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dc.contributor.authorManase, Gift
dc.contributor.authorSukume, Crispen
dc.identifier.citationManase, G. & Sukume, C. (1999) An Economic Determination of the Optimal Price and Harvest Rates for Sustainable Commercial Indigenous Timber Management in Zimbabwe: A Case Study of Mzola in Matebeleland. AEE Working Paper no. 5/99. UZ, Mt. Pleasant, Harare: DAEE.en
dc.descriptionAn AEE Working Paper on rural development in Zimbabwe's Matebeleland Province.en
dc.description.abstractA number of reports (see Judge, 1975, World Bank, 1993, Forestry Commission, 1995, Mushove, 1994) show that Commercial Indigenous Timber (CIT) appears to be exploited at an unsustainable rate. Over-exploitation and wasteful utilization of the forest resource may be due to undervaluing of the resource and wrong pricing mechanisms. The main objective of this study was to determine the optimal price and the Maximum Sustainable Economic Yield (MSEY) which will maximize the Net Present Value of the forest resource. This study differs from previous studies because it does not just explain the problems and causes of over exploitation of the forest resource, but it goes beyond by determining the prices and the MSEY which will encourage sustainable CIT management. To achieve the study objectives, we use the residual approach to determine the residual stumpage value (the value of a standing tree in the forest) of teak and mukwa. The results show that both teak and mukwa are undervalued by 76% and 77% respectively since the FC is charging Z$450/m3 for teak and Z$700/m^ for mukwa yet the results of this study show that the stumpage value of teak is Z$1900/m3 and that of mukwa is Z$3119/m^. This method was also used by Mushove, 1994 and he found that mukwa was undervalued by 63%. However, the residual approach has the major weakness of calculating a residual stumpage value which depends on the logging, transportation, and processing costs of the Finns. If the firms are inefficient the resulting residual value will be low thus rewarding inefficiency. The residual approach also determine a static value which does not reflect the scarcity value of the resource and does not help in achieving intertemporal allocative efficiency. To overcome these weaknesses a model which incorporates biological and economic information (Bioeconomic Model) was developed to determine the MSEY and the Marginal User Cost (MUC) over time. The results show that in order to achieve intertemporal allocative efficiency of the resource, the exploitation rate should fall progressively until the harvest rate equals the growth rate of the resource and the price of the resource should increase as the resource become scarce. The results at 5% discount rate show that a maximum Net Present Value of Z$26 930 961 can be earned in 24 years. The price per cubic meter will increase from the current Z$700/m^ to Z$1500/m^ in real terms during the same period. This study has not concentrated effort on the institutions and the political economics which underline the allocatory and pricing decisions of state owned and communal resources but it has established criteria which the Forestry Commission can use to reduce political manipulation of prices. It is recommended that the Forestry Commission should charge per tree fees to encourage efficient utilization of the forest resource. It is also recommended that the price calculated using the Bioeconomic model should form the minimum prices below which timber may not be sold.en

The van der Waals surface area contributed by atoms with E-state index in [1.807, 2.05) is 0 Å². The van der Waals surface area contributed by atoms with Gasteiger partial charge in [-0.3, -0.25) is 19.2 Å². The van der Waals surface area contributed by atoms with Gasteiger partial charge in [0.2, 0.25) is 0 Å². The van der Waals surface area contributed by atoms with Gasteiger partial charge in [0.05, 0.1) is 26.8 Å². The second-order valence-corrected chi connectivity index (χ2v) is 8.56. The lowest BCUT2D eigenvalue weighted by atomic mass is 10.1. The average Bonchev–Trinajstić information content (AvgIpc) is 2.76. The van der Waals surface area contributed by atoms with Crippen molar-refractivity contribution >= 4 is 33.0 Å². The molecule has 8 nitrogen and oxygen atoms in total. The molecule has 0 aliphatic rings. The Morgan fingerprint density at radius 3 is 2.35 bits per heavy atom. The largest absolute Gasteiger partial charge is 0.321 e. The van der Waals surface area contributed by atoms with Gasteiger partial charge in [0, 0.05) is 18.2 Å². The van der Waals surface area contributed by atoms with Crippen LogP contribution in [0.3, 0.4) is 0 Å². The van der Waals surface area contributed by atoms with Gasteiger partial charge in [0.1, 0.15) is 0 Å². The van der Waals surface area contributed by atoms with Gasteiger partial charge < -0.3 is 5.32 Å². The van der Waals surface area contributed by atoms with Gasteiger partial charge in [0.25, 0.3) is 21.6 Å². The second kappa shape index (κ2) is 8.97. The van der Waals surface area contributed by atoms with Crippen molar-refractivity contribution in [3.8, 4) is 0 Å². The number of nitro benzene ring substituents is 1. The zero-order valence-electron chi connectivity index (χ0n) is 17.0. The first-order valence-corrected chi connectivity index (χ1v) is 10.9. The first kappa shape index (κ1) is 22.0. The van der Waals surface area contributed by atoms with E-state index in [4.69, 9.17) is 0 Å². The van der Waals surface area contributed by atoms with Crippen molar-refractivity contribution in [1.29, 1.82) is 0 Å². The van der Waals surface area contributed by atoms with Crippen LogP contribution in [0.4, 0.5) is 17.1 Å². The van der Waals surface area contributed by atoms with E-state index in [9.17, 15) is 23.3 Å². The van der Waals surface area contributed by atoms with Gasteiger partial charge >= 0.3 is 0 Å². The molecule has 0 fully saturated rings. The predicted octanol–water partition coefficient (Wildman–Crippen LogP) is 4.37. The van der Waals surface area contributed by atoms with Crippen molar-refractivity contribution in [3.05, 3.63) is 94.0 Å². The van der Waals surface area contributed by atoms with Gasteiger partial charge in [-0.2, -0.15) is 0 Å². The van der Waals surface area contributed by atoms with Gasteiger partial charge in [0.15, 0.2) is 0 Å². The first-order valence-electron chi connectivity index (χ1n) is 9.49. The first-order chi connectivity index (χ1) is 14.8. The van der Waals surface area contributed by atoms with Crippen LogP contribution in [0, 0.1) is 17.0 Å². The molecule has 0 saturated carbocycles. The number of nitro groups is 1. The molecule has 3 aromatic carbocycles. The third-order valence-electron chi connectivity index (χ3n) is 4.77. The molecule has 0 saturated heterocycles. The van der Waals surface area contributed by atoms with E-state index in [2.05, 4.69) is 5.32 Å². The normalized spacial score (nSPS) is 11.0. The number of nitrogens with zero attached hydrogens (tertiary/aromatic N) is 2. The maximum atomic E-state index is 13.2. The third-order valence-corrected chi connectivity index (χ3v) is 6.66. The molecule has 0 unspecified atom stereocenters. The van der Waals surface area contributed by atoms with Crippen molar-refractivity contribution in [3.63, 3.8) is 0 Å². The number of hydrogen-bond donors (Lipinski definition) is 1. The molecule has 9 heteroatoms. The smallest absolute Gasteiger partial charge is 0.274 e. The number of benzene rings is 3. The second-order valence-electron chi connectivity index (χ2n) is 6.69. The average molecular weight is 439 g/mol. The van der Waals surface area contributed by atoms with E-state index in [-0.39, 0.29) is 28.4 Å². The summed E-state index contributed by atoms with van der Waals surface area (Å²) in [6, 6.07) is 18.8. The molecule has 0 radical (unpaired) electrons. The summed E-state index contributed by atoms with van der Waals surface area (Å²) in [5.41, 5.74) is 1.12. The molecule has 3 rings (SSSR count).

dc.publisherDepartment Of Agricultural Economics and Extension (DAEE) (University of Zimbabwe) (UZ)en
dc.relation.ispartofseriesWorking Paper AEE;5/99
dc.subjectRural Developmenten
dc.titleAn Economic Determination of the Optimal Price and Harvest Rates for Sustainable Commercial Indigenous Timber Management in Zimbabwe: A Case Study of Mzola in Matebelelanden
dc.typeSeries paper (non-IDS)en
dc.rights.holderUniversity of Zimbabwe (UZ)en

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